####################################################
    
    # PC floppy drives
    #
    KERNEL=="fd*", ENV{ID_DRIVE_FLOPPY}="0"
    
    # USB floppy drives
    #
    SUBSYSTEMS=="usb", ATTRS{bInterfaceClass}=="08", ATTRS{bInterfaceSubClass}=="04", ENV{ID_DRIVE_FLOPPY}="0"
    
    # ATA Zip drives
    #
    ENV{ID_VENDOR}=="*IOMEGA*", ENV{ID_MODEL}=="*ZIP*", ENV{ID_DRIVE_FLOPPY_ZIP}="0"
    
    #####################################################
    
  5. Replace all the "1"s with "0"s like I've done in 3 areas. (Your script will have "1"s, I'm showing the corrected portion) Which look like this: ENV{ID_DRIVE_FLOPPY}="0"

  6. Restart the PC and Floppy support you will have.

Note: Floppy WILL NOT auto launch a window when inserted, they were made before that! You will need to go to "places" or "My Computer" and double click on it. Remember to unmount it as you would a USB stick (or should a USB stick) otherwise Your next floppy you insert won't mount. Also remember to eject the floppy before restarting (internal) as your PC will try to boot from it, which can be very annoying.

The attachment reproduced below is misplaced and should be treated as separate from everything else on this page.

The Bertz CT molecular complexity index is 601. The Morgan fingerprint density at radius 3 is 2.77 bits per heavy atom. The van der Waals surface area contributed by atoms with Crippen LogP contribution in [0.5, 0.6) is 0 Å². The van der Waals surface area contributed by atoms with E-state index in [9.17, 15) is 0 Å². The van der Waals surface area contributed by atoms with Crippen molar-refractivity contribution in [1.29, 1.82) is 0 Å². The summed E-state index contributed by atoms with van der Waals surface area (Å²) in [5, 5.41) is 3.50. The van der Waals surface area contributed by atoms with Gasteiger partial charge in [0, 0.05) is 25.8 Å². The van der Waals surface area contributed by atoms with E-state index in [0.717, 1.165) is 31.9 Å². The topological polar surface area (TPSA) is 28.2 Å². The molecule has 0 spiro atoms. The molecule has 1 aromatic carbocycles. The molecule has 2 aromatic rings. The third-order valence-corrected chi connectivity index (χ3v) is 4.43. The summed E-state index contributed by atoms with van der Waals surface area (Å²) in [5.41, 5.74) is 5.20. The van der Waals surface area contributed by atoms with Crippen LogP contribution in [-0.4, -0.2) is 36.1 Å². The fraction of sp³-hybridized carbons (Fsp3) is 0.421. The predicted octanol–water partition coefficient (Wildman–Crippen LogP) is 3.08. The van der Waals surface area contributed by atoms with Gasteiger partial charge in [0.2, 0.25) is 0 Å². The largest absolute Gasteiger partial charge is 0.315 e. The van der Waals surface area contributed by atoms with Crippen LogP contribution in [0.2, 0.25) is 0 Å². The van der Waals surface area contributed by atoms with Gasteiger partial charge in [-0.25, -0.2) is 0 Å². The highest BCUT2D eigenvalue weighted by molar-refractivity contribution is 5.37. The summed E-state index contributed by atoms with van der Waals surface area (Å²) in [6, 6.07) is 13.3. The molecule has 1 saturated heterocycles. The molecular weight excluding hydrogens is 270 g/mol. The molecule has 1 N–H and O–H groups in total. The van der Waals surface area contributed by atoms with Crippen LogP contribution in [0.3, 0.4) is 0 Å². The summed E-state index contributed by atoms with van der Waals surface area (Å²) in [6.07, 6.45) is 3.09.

3
  • This worked for me on 18.04
    – SPRBRN
    Aug 16, 2019 at 15:18
  • @SPRBRN I have only /lib/udev/rules.d/80-udisks2.rules in 18.04.
    – jarno
    Dec 14, 2019 at 16:06
  • besides I did not have to change "1"s to "0"s in the file, even if there were "1"s.
    – jarno
    Dec 14, 2019 at 16:23
1

When I checked status of my usb floppy with "Disk Utility" I noticed that my floppy was showing as mounted at /dev/sdd.

I changed the medigeek's answer from:

udisks --mount /dev/fd0

To:

udisks --mount /dev/sdd

Now my usb floppy mounts in Ubuntu 12.04

1

Answer developed with Ubuntu 20.04 (see lsb_release) and kernel version 5.4.0-137-generic (see uname -r).